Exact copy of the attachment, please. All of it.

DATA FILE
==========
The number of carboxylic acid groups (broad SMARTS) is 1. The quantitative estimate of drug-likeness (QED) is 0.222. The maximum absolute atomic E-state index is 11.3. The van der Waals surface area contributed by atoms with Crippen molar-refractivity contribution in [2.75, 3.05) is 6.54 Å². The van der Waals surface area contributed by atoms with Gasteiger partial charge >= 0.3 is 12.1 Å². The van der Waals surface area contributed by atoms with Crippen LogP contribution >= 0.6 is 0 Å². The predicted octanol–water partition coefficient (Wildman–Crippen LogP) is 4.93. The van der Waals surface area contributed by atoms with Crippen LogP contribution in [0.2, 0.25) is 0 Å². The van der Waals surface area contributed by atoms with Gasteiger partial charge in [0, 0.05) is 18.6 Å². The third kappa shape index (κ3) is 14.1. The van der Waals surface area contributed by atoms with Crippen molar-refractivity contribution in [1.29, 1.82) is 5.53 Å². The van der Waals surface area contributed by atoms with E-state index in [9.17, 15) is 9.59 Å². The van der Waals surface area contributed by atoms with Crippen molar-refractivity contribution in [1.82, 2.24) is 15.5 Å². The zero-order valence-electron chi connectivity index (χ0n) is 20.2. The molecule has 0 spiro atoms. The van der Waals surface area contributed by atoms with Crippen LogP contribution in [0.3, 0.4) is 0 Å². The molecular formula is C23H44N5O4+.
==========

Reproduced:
The number of carboxylic acid groups (broad SMARTS) is 1. The quantitative estimate of drug-likeness (QED) is 0.222. The maximum absolute atomic E-state index is 11.3. The van der Waals surface area contributed by atoms with Crippen molar-refractivity contribution in [2.75, 3.05) is 6.54 Å². The van der Waals surface area contributed by atoms with Gasteiger partial charge >= 0.3 is 12.1 Å². The van der Waals surface area contributed by atoms with Crippen LogP contribution >= 0.6 is 0 Å². The predicted octanol–water partition coefficient (Wildman–Crippen LogP) is 4.93. The van der Waals surface area contributed by atoms with Crippen LogP contribution in [0.2, 0.25) is 0 Å². The van der Waals surface area contributed by atoms with Gasteiger partial charge in [0, 0.05) is 18.6 Å². The third kappa shape index (κ3) is 14.1. The van der Waals surface area contributed by atoms with Crippen molar-refractivity contribution in [1.29, 1.82) is 5.53 Å². The van der Waals surface area contributed by atoms with E-state index in [9.17, 15) is 9.59 Å². The van der Waals surface area contributed by atoms with Crippen molar-refractivity contribution in [1.82, 2.24) is 15.5 Å². The zero-order valence-electron chi connectivity index (χ0n) is 20.2. The molecule has 0 spiro atoms. The van der Waals surface area contributed by atoms with Crippen LogP contribution in [0.3, 0.4) is 0 Å². The molecular formula is C23H44N5O4+.